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admiration Allan Ramsay appeared artist beauty biographers Bonington called canvass character charms colouring companion Copley Correggio death desired drawing Duke Earl Eartham easel Edinburgh elegant eminent excelled exhibited eyes fame fancy father favour favourite feeling figures fortune friends Fuseli gallery genius grace guineas hand Harlow heads Henry Raeburn historical honour Hoppner imagination Italy Jamesone king labour lady Lady Hamilton landscape latter Lawrence lived London looks Lord Lord Bute Lord Thurlow master merit mind Mortimer nature never noble Owen painted painter pencil perhaps person picture poet poetic poetry portrait painter portraiture Prince of Wales queen Raeburn Ramsay rank rendered Reynolds Rome Romney Romney's Royal Academy Runciman says Hayley scene Scotland seems Shakspeare Sir Joshua Sistine Chapel sitters sitting sketches skill spirit style talent taste thing thought thousand guineas tion Titian ture wife worthy young youth
Page 153 - May it please your majesty, I have neither eyes to see, nor tongue to speak in this place, but as the House is pleased to direct me...
Page 47 - O, sir, we are defeated ! all the works Are flown in fumo, every glass is burst, Furnace and all rent down ! as if a bolt Of thunder had been driven through the house; Retorts, receivers, pelicans, bolt-heads, All struck in shivers.
Page 141 - ... year in London. With regard to reputation, you are sensible that fame cannot be durable where pictures are confined to sitting rooms, and regarded only for the resemblance they bear to their originals. Were I sure of doing as well in Europe as here, I would not hesitate a moment in my choice, but I might in the experiment waste a thousand pounds and two years of my time, and have to return baffled to America.
Page 152 - The painter complied — the likeness was introduced — and the husband looked with a glance of satisfaction on his three spouses : not so the lady ; she remonstrated ; never was such a thing heard of — out her predecessors must go. The artist painted them out accordingly ; and had to bring an action at law to obtain payment for the portraits which he had obliterated.
Page 121 - ... either forming the figure into a mass with one or two deep folds only, or. by its adhesion and transparency, discovering the form of the figure, the lines of which were finely varied with the union or expansion of spiral or cascade folds, composing with or contrasting the outline and chiara-oscuro. Few artists, since the fifteenth century, have been able to do so much in so many different branches...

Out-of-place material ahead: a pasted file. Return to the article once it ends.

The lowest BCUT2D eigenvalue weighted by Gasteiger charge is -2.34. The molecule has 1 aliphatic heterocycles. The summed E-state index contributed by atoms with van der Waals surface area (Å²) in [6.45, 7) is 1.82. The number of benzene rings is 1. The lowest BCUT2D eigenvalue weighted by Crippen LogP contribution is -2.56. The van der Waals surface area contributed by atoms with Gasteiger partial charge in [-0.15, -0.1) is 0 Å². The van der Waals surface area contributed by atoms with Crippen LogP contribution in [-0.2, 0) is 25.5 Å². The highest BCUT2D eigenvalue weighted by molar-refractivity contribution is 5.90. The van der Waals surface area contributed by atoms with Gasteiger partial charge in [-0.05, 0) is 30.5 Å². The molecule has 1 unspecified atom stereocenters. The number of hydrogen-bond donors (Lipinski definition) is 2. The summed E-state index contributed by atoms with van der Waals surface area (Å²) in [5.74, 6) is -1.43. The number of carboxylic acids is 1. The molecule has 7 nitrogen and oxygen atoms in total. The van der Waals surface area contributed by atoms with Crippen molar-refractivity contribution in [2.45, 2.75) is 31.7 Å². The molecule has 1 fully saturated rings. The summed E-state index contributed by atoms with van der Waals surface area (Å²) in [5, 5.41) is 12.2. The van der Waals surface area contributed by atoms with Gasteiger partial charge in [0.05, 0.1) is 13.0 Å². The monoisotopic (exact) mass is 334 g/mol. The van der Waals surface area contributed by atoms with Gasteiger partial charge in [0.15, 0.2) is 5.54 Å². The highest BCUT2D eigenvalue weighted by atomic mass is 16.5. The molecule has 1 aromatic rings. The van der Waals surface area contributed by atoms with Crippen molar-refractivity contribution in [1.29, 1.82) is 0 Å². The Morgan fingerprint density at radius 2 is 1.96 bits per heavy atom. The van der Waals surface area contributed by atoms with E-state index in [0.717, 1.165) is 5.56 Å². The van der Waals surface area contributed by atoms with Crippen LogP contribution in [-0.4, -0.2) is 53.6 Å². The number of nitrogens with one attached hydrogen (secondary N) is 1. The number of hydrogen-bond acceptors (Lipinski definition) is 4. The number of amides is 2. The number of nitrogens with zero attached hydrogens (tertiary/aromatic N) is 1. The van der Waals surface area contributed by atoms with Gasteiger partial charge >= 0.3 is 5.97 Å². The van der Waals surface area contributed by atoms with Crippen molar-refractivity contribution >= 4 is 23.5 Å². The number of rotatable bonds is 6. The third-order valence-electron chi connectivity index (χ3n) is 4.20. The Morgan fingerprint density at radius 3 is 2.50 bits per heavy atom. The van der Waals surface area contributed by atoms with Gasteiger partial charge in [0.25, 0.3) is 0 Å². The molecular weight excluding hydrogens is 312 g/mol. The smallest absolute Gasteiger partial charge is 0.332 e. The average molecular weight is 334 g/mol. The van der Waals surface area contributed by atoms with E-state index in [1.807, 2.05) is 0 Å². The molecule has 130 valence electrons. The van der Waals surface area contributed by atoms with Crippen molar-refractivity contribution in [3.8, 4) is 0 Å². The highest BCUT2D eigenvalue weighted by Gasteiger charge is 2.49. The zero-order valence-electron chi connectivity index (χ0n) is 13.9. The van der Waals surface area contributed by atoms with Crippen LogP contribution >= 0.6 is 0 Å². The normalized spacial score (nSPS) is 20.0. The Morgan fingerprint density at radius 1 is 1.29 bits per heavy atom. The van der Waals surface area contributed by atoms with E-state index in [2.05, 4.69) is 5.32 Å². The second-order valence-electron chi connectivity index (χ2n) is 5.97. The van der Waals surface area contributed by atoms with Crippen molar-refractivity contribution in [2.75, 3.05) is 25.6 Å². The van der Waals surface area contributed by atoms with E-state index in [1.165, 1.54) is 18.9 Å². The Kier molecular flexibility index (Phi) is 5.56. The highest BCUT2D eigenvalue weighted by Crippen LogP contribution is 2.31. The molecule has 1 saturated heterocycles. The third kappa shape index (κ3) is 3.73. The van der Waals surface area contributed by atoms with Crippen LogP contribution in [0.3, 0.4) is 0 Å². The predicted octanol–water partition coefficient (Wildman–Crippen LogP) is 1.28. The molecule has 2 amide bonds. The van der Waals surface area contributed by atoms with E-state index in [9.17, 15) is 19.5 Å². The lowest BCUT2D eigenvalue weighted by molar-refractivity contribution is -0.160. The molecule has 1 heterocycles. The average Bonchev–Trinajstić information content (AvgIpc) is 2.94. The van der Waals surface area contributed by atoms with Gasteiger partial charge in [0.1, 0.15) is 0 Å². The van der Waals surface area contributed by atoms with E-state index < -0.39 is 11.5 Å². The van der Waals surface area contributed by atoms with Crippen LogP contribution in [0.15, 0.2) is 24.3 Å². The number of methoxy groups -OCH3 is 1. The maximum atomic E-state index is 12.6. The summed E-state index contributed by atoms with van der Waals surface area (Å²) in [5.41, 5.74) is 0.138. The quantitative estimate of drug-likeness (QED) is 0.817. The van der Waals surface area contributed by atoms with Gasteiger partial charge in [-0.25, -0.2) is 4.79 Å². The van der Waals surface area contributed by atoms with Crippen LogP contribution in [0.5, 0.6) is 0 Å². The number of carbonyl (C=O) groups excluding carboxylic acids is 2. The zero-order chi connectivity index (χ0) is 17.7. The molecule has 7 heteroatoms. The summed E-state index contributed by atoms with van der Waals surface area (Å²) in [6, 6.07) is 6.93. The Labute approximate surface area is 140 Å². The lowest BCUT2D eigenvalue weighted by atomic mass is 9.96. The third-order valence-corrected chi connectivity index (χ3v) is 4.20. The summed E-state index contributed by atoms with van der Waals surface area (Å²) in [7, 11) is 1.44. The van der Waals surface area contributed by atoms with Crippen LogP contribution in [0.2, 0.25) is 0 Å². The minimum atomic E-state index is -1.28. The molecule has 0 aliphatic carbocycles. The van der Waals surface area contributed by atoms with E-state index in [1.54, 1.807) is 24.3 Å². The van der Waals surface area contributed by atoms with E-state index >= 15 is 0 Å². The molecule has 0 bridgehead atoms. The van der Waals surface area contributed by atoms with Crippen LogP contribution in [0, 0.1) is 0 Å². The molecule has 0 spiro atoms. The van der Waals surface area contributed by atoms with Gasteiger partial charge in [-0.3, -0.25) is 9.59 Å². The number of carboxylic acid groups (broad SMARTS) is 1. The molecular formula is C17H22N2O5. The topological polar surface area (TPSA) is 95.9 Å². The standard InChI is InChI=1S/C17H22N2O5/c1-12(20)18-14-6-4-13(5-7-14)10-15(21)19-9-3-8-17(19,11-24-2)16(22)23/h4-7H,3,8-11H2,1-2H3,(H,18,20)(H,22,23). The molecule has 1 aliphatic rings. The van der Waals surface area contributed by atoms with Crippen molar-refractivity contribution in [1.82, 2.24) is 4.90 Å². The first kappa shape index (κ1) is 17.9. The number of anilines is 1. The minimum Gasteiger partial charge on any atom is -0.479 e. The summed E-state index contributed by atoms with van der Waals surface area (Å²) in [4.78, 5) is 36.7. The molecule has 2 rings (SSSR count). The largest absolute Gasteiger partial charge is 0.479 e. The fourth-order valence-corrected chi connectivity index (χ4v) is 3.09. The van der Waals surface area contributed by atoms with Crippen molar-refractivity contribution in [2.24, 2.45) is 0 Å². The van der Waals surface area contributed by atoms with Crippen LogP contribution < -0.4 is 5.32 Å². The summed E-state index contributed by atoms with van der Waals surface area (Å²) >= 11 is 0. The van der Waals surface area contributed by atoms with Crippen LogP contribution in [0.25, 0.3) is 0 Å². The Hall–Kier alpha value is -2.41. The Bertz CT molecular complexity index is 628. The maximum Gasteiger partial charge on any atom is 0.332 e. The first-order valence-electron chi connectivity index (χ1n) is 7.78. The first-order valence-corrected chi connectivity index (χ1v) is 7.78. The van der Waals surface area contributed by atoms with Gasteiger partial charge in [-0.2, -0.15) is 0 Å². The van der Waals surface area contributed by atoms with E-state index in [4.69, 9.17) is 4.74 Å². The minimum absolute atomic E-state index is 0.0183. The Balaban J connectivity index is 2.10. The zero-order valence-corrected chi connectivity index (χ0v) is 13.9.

Page 33 - London, for some time, about two years ago ; has been since at home painting here like a Raphael — sets out for the seat of the beast, beyond the Alps, within a month hence — to be away about two years. I'm sweer to part with him, but canna stem the current which flows from the advice of his patrons and his own inclination.
Page 34 - ... remarkably handsome, that Reynolds thought it necessary to exert himself more than usual in a full length which he had on his easel, saying with a smile, "I wish to show legs with Ramsay's Lord Bute.
Page 213 - You will be sorry to hear that my most powerful competitor — he whom, only to my friends, I have acknowledged as my rival, is, I fear, sinking into the grave ; — I mean of course, Hoppner. He has always been afflicted with bilious and liver complaints, and to these must be greatly attributed the irritation of his mind ; and now they have ended in a confirmed dropsy. But though I think he cannot recover, I do not wish that his last illness should appear to be reported by me. You will believe that...
Page 123 - I have made many grand designs; I have formed a system of original subjects, moral and my own, and I think one of the grandest that has been thought of; but nobody knows it. Hence, it is my view to wrap myself in retirement and pursue these plans, as I begin to feel I cannot bear trouble of any kind.